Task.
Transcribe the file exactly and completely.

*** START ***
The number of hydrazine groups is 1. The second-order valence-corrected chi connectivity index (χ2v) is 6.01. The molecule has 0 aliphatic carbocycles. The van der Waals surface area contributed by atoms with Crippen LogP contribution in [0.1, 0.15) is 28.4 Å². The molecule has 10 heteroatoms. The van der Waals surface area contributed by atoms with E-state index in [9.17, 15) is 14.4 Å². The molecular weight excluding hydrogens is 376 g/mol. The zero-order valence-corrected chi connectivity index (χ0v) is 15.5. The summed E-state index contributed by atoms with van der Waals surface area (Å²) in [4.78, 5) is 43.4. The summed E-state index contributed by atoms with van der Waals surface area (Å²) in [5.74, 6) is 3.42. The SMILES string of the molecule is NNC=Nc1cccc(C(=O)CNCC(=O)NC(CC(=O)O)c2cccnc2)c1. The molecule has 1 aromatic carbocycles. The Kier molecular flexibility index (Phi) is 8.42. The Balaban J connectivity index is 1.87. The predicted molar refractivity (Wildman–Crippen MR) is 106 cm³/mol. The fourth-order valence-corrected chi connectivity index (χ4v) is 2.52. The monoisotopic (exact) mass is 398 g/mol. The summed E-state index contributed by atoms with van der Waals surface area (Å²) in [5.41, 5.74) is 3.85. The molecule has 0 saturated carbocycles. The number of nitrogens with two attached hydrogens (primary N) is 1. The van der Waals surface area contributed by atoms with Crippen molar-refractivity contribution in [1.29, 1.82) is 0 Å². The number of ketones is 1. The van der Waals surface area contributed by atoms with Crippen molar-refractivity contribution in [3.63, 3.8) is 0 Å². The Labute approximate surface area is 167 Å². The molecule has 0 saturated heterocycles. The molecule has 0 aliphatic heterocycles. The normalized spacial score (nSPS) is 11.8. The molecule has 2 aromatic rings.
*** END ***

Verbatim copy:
The number of hydrazine groups is 1. The second-order valence-corrected chi connectivity index (χ2v) is 6.01. The molecule has 0 aliphatic carbocycles. The van der Waals surface area contributed by atoms with Crippen LogP contribution in [0.1, 0.15) is 28.4 Å². The molecule has 10 heteroatoms. The van der Waals surface area contributed by atoms with E-state index in [9.17, 15) is 14.4 Å². The molecular weight excluding hydrogens is 376 g/mol. The zero-order valence-corrected chi connectivity index (χ0v) is 15.5. The summed E-state index contributed by atoms with van der Waals surface area (Å²) in [4.78, 5) is 43.4. The summed E-state index contributed by atoms with van der Waals surface area (Å²) in [5.74, 6) is 3.42. The SMILES string of the molecule is NNC=Nc1cccc(C(=O)CNCC(=O)NC(CC(=O)O)c2cccnc2)c1. The molecule has 1 aromatic carbocycles. The Kier molecular flexibility index (Phi) is 8.42. The Balaban J connectivity index is 1.87. The predicted molar refractivity (Wildman–Crippen MR) is 106 cm³/mol. The fourth-order valence-corrected chi connectivity index (χ4v) is 2.52. The monoisotopic (exact) mass is 398 g/mol. The summed E-state index contributed by atoms with van der Waals surface area (Å²) in [5.41, 5.74) is 3.85. The molecule has 0 saturated carbocycles. The number of nitrogens with two attached hydrogens (primary N) is 1. The van der Waals surface area contributed by atoms with Crippen molar-refractivity contribution in [1.29, 1.82) is 0 Å². The number of ketones is 1. The van der Waals surface area contributed by atoms with Crippen molar-refractivity contribution in [3.63, 3.8) is 0 Å². The Labute approximate surface area is 167 Å². The molecule has 0 saturated heterocycles. The molecule has 0 aliphatic heterocycles. The normalized spacial score (nSPS) is 11.8. The molecule has 2 aromatic rings.